You’ll find a lot of advice on this site, some of which you’ll follow, some you won’t…but that’s ok because only you fully understand your situation and what’s best for you and the people you love. So, take the support you need and leave the advice you don’t because it all comes from a caring, nurturing place 🙂

    We look forward to hearing all about you!

    Take care

    The Gambling Therapy Team

    PS: Let me just remind you to take a look at our privacy policy and terms and conditions so you know how it all works!

    #6540
    velvet
    Moderator

    Hi Gaby

    I will write again asap but I just wanted to let you know that you had been heard and understood.
    There are many things that you can do to protect yourself and help you cope and there is a lot of support about for your mother that doesn’t cost anything although it does require her to admit she has a problem and to seek that help.
    You cannot save your mum, only she can do that but I wouldn’t be here writing to you if I didn’t know she could control her addiction.

    Speak soon
    velvet

    #6541
    velvet
    Moderator

    Hi Gaby
    It is so hard when the person who one would have thought should have been the role model is found to have feet of clay.
    For many people, however a parent, sibling or child has the sadness of finding a fundamental weakness in another family member. It is very important when it comes to the addiction to gamble that it is understood that nobody is to blame – there was nothing that you could have done to stop your mother gambling and nothing she could have done to stop herself owning this terrible addiction.
    What you do today is what matters. ‘You’ matter, your education and future happiness matters and will make a difference to your mother. The addiction to gamble is riddled with feelings of guilt and shame – the less she can feel she has wrecked your life, the more hopeful she could feel about her own life.
    This site is free Gaby, as is GA. Gamblers anonymous is an amazing changer of people’s lives ‘if they want to change’. Sadly you cannot make your mother stop gambling but you can direct her to those who would willingly support her in her quest to be gamble free. This site has a brilliant Helpline where your mother can communicate one-to–one anonymously. We have terrific facilitators for groups of gamblers where sharing and understanding is to be found. Your mother can stop gambling but she has to seek the support that is available.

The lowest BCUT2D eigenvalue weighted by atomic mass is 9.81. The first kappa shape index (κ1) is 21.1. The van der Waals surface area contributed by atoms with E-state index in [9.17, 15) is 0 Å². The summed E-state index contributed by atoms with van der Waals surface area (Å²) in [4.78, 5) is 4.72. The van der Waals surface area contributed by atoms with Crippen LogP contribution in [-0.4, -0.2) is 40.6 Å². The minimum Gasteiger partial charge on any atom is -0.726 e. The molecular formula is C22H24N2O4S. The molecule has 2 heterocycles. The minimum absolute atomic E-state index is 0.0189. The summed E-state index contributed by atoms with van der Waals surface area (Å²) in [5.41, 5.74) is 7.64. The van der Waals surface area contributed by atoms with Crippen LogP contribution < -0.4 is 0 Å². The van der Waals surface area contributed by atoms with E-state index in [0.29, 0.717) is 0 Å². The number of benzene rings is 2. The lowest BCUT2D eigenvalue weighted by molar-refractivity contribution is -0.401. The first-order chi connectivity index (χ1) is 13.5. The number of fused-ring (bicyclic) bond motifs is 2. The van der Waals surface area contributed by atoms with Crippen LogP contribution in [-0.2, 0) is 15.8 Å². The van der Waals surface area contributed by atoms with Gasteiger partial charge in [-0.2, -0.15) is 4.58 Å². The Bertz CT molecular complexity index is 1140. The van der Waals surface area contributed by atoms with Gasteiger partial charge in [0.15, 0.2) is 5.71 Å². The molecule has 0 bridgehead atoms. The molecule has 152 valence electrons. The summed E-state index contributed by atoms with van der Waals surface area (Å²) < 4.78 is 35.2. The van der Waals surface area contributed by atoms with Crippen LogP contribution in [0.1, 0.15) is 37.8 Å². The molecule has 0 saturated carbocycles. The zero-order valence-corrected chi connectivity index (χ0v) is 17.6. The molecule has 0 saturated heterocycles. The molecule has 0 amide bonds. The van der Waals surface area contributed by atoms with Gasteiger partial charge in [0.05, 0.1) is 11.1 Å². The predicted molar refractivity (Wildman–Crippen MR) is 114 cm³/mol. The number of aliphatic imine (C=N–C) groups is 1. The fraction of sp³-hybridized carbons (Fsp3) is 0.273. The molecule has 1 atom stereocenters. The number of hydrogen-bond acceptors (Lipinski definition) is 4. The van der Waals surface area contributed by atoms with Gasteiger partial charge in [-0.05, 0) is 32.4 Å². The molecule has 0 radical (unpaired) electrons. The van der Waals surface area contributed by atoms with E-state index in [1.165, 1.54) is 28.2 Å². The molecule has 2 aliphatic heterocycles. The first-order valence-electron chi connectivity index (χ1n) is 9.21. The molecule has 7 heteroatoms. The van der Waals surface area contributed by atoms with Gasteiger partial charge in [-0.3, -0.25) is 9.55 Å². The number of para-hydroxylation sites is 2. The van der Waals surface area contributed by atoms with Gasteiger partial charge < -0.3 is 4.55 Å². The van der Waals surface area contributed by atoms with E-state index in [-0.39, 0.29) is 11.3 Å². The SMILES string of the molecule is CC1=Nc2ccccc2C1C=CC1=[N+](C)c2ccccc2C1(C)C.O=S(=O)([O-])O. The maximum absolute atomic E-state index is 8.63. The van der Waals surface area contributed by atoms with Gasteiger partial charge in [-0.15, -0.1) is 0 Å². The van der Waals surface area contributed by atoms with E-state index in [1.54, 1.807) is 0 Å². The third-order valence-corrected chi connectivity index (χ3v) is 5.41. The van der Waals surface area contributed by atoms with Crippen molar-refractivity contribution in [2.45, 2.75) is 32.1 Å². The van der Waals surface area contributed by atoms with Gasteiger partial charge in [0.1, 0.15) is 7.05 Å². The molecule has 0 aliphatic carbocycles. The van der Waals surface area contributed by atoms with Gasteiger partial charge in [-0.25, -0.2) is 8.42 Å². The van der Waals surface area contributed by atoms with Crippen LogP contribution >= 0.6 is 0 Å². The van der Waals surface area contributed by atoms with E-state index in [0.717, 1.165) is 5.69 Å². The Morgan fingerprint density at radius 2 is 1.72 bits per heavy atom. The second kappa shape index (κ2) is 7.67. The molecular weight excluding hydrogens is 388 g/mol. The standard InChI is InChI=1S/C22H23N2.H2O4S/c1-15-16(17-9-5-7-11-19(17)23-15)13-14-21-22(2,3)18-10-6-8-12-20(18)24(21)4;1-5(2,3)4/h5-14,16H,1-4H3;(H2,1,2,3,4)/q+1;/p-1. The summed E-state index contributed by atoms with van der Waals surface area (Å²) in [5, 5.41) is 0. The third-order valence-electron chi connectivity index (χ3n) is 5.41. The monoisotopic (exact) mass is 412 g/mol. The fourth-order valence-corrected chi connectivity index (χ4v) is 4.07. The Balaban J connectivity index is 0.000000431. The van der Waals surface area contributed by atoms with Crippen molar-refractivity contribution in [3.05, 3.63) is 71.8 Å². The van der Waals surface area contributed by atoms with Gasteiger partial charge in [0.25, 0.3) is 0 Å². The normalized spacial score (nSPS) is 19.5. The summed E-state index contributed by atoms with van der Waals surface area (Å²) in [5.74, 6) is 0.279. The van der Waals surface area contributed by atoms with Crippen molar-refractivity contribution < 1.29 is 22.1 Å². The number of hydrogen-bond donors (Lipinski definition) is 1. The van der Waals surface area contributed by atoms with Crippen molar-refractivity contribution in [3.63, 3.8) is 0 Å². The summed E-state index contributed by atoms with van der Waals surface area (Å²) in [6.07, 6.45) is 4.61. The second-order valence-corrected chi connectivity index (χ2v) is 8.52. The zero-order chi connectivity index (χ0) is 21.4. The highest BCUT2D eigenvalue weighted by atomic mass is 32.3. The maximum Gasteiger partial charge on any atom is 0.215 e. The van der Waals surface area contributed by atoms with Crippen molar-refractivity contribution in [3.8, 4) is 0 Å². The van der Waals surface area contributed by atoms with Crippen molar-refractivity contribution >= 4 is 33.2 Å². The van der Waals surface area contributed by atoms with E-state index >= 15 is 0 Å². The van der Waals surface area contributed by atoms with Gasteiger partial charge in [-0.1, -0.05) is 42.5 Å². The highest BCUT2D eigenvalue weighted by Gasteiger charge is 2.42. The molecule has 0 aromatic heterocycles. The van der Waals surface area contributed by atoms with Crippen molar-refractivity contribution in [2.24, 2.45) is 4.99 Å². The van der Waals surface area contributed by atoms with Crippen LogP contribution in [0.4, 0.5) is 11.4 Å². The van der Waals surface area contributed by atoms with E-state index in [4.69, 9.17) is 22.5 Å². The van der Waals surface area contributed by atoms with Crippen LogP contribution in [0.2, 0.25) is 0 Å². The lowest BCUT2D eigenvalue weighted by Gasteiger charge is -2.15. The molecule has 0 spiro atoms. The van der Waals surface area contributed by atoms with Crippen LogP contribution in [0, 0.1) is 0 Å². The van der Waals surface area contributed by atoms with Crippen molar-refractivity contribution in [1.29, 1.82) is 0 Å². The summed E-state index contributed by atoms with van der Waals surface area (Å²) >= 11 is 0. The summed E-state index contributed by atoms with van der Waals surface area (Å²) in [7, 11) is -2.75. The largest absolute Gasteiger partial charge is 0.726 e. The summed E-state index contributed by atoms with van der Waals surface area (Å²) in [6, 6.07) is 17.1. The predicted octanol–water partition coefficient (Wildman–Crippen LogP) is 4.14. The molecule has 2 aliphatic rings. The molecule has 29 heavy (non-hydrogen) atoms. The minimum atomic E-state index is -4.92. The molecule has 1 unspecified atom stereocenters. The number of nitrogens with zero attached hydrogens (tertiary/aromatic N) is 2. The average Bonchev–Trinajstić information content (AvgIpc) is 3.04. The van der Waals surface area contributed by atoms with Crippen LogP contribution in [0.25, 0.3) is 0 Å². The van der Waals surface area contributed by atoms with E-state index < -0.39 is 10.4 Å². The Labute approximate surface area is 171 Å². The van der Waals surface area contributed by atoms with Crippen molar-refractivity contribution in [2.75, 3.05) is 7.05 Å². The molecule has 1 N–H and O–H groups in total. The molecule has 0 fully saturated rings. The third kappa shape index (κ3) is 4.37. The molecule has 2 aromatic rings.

I know it is hard but in my opinion, the neighbours and friends from whom she has taken money should be told that your mother has an addiction. Hopefully they can also be told that she is seeking help but that will be down to her. You should not pay her debts because it leaves her free to ‘borrow’ again and doesn’t help her or you. The addiction to gamble thrives on secrecy, if one person will not give money then another will unless they are aware. There should be no shame about admitting this problem, as I have said, nobody is to blame. Ideally it should be your mother that tells her relatives, friends and neighbours because that would be a big step towards acceptance of her problem but failing that it might be that someone could inform her that the relatives, friends and neighbours should be told for their protection and also for her sake.
    Your mother is almost certainly depressed because of her addiction and not addicted because of depression. It is her addiction that should be addressed.
    You are right when you say you will not get your money back and it is likely that the friends, relatives and neighbours will not get their money back either but that is not something you should worry about – you cannot balance the books and make it right. Sadly they may have to learn the hard way that a compulsive gambler needs support, not money.
    Can you talk to your father?
    Please post again Gaby. I know my message is tough but sadly you cannot ‘know’ that your mother wants to get help. People have not been successful in getting her to stop because they have not understood that it is your mother who has to want to stop. Keep communication open with her, tell her straight that you will not enable her; listen to her but do not place your trust in her because she cannot trust herself; direct her to free and wonderful support. Above all look after yourself because you are an achievement for her, something she can be proud of.
    Velvet